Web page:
Many government systems can be replaced by modern upgrades with zero incremental spectrum footprint above the commercial and private systems on which the highly productive civilian sector depends. Look at FirstNet.
Transferring spectrum from old to new users have proven to be much speedier and easier than imagined by PCAST and similar plans of 10 – 15 years ago. Getting governments and government agencies to cooperate is the harder problem.
The only way through our 1,200 year drought is get better at managing and using water than we have been. While RF spectrum isn’t in a similar crisis yet, it’s wise to prepare for an eventuality where demand far outstrips supply. Spectrum, like water, is a finite resource at each point in time even if both are reusable.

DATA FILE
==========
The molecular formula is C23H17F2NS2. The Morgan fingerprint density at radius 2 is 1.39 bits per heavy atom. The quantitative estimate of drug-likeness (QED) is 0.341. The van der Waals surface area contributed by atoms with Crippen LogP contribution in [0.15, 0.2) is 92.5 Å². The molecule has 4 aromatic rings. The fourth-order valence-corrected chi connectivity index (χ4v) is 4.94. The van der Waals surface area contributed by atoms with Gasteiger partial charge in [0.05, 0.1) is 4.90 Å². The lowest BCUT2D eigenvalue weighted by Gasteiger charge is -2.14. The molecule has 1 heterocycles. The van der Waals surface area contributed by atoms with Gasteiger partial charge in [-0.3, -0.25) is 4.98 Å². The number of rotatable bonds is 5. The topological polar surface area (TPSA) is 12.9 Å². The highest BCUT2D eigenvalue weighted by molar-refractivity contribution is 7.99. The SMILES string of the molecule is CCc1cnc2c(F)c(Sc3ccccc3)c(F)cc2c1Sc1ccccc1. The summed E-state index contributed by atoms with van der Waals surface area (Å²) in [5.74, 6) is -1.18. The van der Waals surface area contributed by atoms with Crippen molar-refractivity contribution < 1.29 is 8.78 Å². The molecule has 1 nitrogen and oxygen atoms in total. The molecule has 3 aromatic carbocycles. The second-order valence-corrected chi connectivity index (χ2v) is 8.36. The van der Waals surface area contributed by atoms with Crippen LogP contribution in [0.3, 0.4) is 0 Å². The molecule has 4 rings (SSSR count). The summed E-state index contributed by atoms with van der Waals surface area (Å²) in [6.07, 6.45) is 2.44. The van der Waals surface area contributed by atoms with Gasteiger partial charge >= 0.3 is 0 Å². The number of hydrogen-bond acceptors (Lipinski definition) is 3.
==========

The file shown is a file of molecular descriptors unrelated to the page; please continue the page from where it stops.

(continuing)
It goes without saying that US regulatory performance on the 5G mid-band and aviation is well below the international standard. Dickson was a poor choice when the former president appointed him, and he hasn’t grown into the job. A balanced hearing would show this.
The priority for Congress in the Wednesday hearing to to draw a bright line between network projects in legitimate need of federal support for construction, technical capacity development, and backhaul and those, like Loveland, that are simply vanity projects.
The way forward is to prioritize urgent needs over long term visions. In cases where a new wireline network is the only solution that will get a rural community online, of course that network needs to be all fiber and potentially symmetrical. But such cases are rare.